Actressand her husband, designer Mossimo Giannulli, on Friday to paying more than $500,000 in bribes to get their daughters admitted to the University of Southern California. A judge will sentence the couple in August.
"Guilty," both Loughlin and Giannulli said when asked by the court clerk how they want to plea, CBS Boston reported. They appeared in separate Zoom windows for the hearing, each accompanied by a lawyer. The couple reached a plea deal with the United States Attorney for Massachusetts Thursday and agreed to serve prison time.
The "Full House" star pleaded guilty to a single count of conspiracy to commit wire and mail fraud, while Giannulli pleaded guilty to one count of conspiracy to commit wire and mail fraud and honest services wire and mail fraud. The couple was accused of paying consultant Rick Singer, the mastermind of the scheme, $500,000 to get their daughters into the University of Southern California as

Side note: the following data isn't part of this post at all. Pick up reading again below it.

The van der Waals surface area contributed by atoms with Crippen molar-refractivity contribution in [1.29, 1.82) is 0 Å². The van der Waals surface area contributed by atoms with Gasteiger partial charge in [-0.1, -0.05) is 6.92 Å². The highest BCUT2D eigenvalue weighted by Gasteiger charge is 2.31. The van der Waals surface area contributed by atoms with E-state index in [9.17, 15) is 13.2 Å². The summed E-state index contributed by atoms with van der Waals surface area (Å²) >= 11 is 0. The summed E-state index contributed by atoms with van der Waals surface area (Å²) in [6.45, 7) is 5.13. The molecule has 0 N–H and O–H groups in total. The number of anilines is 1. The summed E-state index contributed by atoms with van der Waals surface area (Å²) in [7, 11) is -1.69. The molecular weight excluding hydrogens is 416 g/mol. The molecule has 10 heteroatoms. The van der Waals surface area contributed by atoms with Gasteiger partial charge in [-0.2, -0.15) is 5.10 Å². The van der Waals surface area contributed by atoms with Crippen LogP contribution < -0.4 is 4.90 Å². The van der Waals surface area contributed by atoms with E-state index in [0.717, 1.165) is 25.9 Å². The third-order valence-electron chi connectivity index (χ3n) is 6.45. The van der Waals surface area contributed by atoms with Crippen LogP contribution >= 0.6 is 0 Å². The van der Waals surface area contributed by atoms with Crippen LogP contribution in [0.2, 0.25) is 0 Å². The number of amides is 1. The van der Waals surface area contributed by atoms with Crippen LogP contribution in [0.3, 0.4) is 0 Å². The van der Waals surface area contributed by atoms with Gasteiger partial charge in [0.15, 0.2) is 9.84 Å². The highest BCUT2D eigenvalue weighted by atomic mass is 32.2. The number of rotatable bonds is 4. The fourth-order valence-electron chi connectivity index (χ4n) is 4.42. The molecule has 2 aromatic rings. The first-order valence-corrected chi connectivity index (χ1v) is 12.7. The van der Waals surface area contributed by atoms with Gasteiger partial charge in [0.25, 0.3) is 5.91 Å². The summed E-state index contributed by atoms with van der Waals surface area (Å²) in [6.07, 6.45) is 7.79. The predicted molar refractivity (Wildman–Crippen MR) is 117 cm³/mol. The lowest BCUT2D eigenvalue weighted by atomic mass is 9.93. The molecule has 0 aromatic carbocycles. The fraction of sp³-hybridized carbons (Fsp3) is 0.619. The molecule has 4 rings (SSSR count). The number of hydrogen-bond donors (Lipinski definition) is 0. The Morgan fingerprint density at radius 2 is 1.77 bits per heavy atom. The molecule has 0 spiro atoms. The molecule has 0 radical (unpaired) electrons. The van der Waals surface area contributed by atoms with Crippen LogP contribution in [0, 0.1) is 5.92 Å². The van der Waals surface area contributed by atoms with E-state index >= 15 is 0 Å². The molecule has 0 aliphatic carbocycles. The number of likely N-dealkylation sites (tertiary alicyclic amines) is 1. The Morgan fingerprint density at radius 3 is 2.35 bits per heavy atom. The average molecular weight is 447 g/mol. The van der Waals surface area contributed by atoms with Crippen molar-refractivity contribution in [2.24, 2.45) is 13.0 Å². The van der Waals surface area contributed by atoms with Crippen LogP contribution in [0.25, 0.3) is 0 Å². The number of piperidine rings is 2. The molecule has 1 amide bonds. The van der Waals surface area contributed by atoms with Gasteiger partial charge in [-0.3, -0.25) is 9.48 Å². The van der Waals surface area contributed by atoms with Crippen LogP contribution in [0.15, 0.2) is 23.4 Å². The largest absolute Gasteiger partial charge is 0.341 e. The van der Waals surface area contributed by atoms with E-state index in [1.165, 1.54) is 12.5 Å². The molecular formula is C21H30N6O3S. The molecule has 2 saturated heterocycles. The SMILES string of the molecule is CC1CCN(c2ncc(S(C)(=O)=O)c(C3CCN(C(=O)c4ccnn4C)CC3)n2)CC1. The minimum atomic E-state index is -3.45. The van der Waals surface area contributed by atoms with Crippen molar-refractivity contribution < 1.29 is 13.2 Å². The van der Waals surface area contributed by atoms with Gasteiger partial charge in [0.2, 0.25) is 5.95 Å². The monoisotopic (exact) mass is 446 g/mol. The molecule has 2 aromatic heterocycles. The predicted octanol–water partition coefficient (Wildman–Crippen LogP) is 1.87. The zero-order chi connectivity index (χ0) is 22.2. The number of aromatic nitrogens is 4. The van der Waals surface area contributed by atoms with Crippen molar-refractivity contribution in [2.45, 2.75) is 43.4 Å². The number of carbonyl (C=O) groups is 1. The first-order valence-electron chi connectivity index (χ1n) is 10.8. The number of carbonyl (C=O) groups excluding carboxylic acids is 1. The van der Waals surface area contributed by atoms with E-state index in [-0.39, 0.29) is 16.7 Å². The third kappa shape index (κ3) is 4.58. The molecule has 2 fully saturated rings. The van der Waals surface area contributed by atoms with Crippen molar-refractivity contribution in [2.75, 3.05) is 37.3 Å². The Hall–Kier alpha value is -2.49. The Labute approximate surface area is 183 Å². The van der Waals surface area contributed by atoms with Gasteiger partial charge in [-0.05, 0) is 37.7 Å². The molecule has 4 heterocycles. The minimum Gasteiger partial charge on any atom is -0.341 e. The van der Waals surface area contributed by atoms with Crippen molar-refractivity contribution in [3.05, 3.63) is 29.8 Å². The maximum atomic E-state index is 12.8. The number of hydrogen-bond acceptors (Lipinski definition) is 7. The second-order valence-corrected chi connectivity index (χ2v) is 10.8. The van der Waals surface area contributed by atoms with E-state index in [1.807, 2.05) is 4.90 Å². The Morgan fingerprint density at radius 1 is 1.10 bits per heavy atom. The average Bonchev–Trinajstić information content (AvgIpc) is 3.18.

"No one has forced me to plead guilty, your honor," Loughlin said when asked by the judge if she was changing her plea by choice.
Loughlin will serve two months in prison, pay a $150,000 fine and have two years of supervised release with 100 hours of community service. Giannulli will spend five months in prison, pay a $250,000 fine and have two years of supervised release with 250 hours of community service.
For 14 months, Loughlin and Giannulli had maintained their innocence, saying the $500,000 they paid was for legitimate donations. CBS News legal analyst Rikki Klieman said Thursday that it may not be a coincidence that they took a plea deal amid the coronavirus pandemic.
"The chances of a white collar defendant, who is never going to reoffend, going to prison in the era of the COVID-19 pandemic, well those chances are very, very low," Klieman said.
Dozens of others have already pleaded guilty, with some, including actress, having already served their sentences.